What is the worth of a human soul?

I guess the free market is one way to find out. Gerald Fraller is selling his own soul on his personal website. How much you wanna bet he tried eBay first?

You donate funds for a chance to win my soul. Each dollar donated gets one entry in the drawing. The proceeds go towards helping me change my life. I am also going to use a large portion of the money to start a foundation to try and help people that are suffering from depression. ... In return for your donations and support, I offer the winner certain rights to various aspects of my life, such as entitlement to a percentage of my taxable income for the rest of my life, the option to decide the names of my kids, sharing in the profits of my endeavors and inheriting a portion of my estate.

There will be a definite winner and that winner will receive among other things:

  • A percentage of my taxable income for the rest of my life with a guaranteed minimum of $500.00 per year.
  • The right to choose the first name of all of my children. The name has to be gender specific and cannot contain profanity or derogatory words.
  • A percentage of profit ownership of any intellectual works that I create.
  • The option of planning my wedding, including selecting the date.

Everything will be spelled out in a legally binding contract.

Ah, well, at least he's not selling his body -- although apparently he does have a separate email address on his website for marriage proposals. He's gotten 5 so far.

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College Board Wants to Erase Thousands of Years From AP World History, and Teachers Aren't Happy
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One would be forgiven for thinking that the Ides of March are upon us, because Julius Caesar is being taken out once again—this time from the Advanced Placement World History exam. The College Board in charge of the AP program is planning to remove the Roman leader, and every other historical figure who lived and died prior to 1450, from high school students’ tests, The New York Times reports.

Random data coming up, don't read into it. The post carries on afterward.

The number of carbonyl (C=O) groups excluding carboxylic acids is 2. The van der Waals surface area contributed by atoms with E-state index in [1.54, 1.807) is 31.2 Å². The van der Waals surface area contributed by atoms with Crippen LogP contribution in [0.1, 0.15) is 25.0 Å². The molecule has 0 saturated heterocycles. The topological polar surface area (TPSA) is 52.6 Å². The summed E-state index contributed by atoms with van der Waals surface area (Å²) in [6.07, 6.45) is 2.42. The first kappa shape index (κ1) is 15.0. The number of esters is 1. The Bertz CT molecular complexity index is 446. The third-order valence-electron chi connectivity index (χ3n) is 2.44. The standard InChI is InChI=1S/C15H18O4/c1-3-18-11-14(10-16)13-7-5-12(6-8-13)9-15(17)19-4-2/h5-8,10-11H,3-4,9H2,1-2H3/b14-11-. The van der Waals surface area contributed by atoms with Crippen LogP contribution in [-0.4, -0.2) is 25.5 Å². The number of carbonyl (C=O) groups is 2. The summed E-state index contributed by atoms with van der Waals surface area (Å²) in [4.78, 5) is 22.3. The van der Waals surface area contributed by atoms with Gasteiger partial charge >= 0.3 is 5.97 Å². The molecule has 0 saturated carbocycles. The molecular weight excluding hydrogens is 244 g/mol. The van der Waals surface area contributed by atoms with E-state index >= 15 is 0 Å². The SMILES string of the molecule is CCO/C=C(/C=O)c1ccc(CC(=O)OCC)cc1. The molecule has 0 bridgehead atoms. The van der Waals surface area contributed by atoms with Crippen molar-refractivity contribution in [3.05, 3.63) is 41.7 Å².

The nonprofit board recently announced that it would revise the test, beginning in 2019, to make it more manageable for teachers and students alike. The current exam covers over 10,000 years of world history, and according to the board, “no other AP course requires such an expanse of content to be covered over a single school year.”

As an alternative, the board suggested that schools offer two separate year-long courses to cover the entirety of world history, including a Pre-AP World History and Geography class focusing on the Ancient Period (before 600 BCE) up through the Postclassical Period (ending around 1450). However, as Politico points out, a pre-course for which the College Board would charge a fee "isn’t likely to be picked up by cash-strapped public schools," and high school students wouldn't be as inclined to take the pre-AP course since there would be no exam or college credit for it.

Many teachers and historians are pushing back against the proposed changes and asking the board to leave the course untouched. Much of the controversy surrounds the 1450 start date and the fact that no pre-colonial history would be tested.

“They couldn’t have picked a more Eurocentric date,” Merry E. Wiesner-Hanks, who previously helped develop AP History exams and courses, told The New York Times. “If you start in 1450, the first thing you’ll talk about in terms of Africa is the slave trade. The first thing you’ll talk about in terms of the Americas is people dying from smallpox and other things. It’s not a start date that encourages looking at the agency and creativity of people outside Europe.”

A group of teachers who attended an AP open forum in Salt Lake City also protested the changes. One Michigan educator, Tyler George, told Politico, “Students need to understand that there was a beautiful, vast, and engaging world before Europeans ‘discovered’ it.”

The board is now reportedly reconsidering its decision and may push the start date of the course back some several hundred years. Their decision will be announced in July.

[h/t The New York Times]

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North America: East or West Coast?
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